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Not so healthy choices

CHOICE says health halos trick consumers into paying a price premium for poor food choices

31 May 2015

A CHOICE investigation has found food companies such as McCain, Weight Watchers, Naturally Good and Mother Earth are serving up health-related marketing messages designed to give their products a halo effect, even though they perform poorly in the health star rating system.    
CHOICE looked at 117 products from frozen meals to muesli bars and found a mixed bag when it came to how health-related marketing messages on pack translated into the products' health star performance.
"Phrases such as 'healthy choice', 'natural', 'made with wholegrains' and 'gluten free' trick consumers into believing a product is healthy when in fact it can be higher in salt, sugar and saturated fat than a product without those claims," says CHOICE spokesperson Tom Godfrey.
"Food manufacturers use messages on pack to persuade consumers that their product is healthier or better than other similar products. This is called the health halo effect and is often used as a marketing tool to entice consumers into paying a premium."
CHOICE analysed the nutritional profile of a range of products marketing themselves as healthy. These products often received the same health star rating as a regular product but came with a hefty price premium.
"When you look at two McCain frozen pasta meals - one promoted with 'healthy choice' branding, images of herbs and claims of wholegrains and chia seeds, and the other with regular company branding - consumers would be forgiven for thinking the first one is a healthier choice," says Mr Godfrey. 
"Surprisingly, both products receive 3.5 health stars, with the 'healthy choice' meal containing more sugars and sodium per 100g and a price premium of 23% per 100g."[1]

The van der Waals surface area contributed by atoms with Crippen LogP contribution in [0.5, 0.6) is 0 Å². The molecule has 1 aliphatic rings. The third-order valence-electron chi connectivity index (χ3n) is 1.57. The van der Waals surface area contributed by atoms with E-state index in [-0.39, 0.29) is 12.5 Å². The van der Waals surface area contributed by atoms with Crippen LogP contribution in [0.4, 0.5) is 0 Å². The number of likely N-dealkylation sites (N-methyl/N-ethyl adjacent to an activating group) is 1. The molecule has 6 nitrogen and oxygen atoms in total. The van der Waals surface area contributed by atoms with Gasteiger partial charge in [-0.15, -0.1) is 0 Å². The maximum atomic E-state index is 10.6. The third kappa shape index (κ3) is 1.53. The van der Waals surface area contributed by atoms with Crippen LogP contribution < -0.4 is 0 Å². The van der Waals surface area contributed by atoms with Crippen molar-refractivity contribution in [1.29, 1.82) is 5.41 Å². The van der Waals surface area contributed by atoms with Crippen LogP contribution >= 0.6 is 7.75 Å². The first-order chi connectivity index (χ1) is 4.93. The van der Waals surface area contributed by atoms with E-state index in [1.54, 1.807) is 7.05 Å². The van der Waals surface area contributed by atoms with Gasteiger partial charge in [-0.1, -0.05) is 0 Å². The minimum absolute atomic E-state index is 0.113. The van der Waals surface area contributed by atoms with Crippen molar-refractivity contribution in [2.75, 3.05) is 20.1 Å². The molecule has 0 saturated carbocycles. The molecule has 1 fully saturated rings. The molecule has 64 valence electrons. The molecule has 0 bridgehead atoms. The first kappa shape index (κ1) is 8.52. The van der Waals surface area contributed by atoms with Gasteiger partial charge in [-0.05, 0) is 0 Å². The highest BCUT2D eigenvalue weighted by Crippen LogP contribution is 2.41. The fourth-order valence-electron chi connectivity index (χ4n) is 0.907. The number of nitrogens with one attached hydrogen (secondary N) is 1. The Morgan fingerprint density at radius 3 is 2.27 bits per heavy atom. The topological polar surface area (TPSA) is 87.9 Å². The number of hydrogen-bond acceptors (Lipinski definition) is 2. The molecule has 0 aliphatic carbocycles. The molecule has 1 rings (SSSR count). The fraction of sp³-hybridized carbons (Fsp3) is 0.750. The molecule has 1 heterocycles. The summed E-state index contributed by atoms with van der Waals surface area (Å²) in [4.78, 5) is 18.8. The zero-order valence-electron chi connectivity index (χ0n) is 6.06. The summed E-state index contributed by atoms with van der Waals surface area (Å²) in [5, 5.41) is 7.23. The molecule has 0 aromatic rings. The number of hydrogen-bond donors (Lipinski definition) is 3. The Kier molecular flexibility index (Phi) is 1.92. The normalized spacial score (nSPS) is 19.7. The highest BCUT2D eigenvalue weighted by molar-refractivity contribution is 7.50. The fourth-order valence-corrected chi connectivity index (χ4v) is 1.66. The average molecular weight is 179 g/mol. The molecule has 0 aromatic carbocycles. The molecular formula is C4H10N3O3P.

"The sad fact is relying on these messages to make informed choices about how healthy a product is can be highly problematic and leave you paying a price premium unnecessarily."
"Unfortunately, some of the biggest and much loved brands use marketing messages to confuse and mislead consumers about what they are eating."
CHOICE also compared Woolworths Select chicken and mushroom risotto with Weight Watchers sweet potato and pumpkin risotto with both products scoring 3.5 stars. However, the Weight Watchers meal comes with an 87% price mark-up per 100g[2]
The health food aisle offers plenty of examples of products basking in the health halo glow. While claims on Naturally Good carob buckwheat crispbread include 'gluten free', 'no added cane sugar', 'no preservatives, artificial flavours or colours' and 'GMO free', it only receives a rating of 0.5 stars.
Similarly, on-pack claims of Mother Earth baked oaty slices - golden oats – boast 'source of fibre', 'wholegrain cereals' and 'no artificial colours or flavours', but the product only scores 1.5 stars. Despite the product name Sun Health and 'gluten free' claim, their macadamia and honey bars only managed 1 star.
In the crackers category, Tuckers Natural gourmet rosemary and rock salt crackers are littered with claims including 'naturally better for you!', 'yeast free', '100% natural' and 'no artificial preservatives, colours or flavours' yet only score 1.5 stars.      
CHOICE has long campaigned for better food labelling and continues to put pressure on major companies to place health stars on their products.  If you want to cut through the marketing hype and see health stars on more products, including McCain's, join our campaign here:

More information on CHOICE's health halo investigation can be found here

About Health Stars
The Health Star Rating scheme was launched in June 2014 by the Federal Government to help consumers make informed choices about the food they purchase in the supermarket. The ratings system is based on energy (kJ), sugar, saturated fat, and sodium. The scheme ranks food products on a scale from 0.5 stars to five stars, allowing you to make healthier choices within a category at a glance.

[1] The McCain Healthy Choice Wholegrains Italian Beef and Chia Meatballs with Wholemeal Spaghetti costs $1.85 per 100g compared to McCain Spaghetti Bolognese at $1.50 per 100g.
[2] The Weight Watchers Roasted Sweet Potato and Pumpkin Risotto costs $1.87 per 100g compared to Woolworths Select Chicken and Mushroom Risotto at $1.00 per 100g.

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